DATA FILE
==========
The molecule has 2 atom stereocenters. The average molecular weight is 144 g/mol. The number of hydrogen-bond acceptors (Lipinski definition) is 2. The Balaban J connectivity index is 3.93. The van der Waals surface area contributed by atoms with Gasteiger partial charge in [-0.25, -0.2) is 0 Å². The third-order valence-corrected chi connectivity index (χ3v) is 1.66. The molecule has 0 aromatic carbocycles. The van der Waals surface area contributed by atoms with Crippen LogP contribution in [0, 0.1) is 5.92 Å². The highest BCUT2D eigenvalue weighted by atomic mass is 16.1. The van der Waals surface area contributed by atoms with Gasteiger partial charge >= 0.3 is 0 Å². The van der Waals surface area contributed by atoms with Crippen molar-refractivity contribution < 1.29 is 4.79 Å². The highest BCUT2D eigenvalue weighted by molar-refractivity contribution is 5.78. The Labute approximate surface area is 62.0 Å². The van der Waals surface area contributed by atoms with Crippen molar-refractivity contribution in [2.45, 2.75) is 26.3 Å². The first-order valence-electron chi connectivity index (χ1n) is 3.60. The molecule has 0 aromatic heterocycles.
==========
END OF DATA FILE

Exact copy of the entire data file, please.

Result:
The molecule has 2 atom stereocenters. The average molecular weight is 144 g/mol. The number of hydrogen-bond acceptors (Lipinski definition) is 2. The Balaban J connectivity index is 3.93. The van der Waals surface area contributed by atoms with Gasteiger partial charge in [-0.25, -0.2) is 0 Å². The third-order valence-corrected chi connectivity index (χ3v) is 1.66. The molecule has 0 aromatic carbocycles. The van der Waals surface area contributed by atoms with Crippen LogP contribution in [0, 0.1) is 5.92 Å². The highest BCUT2D eigenvalue weighted by atomic mass is 16.1. The van der Waals surface area contributed by atoms with Gasteiger partial charge >= 0.3 is 0 Å². The van der Waals surface area contributed by atoms with Crippen molar-refractivity contribution < 1.29 is 4.79 Å². The highest BCUT2D eigenvalue weighted by molar-refractivity contribution is 5.78. The Labute approximate surface area is 62.0 Å². The van der Waals surface area contributed by atoms with Crippen molar-refractivity contribution in [2.45, 2.75) is 26.3 Å². The first-order valence-electron chi connectivity index (χ1n) is 3.60. The molecule has 0 aromatic heterocycles.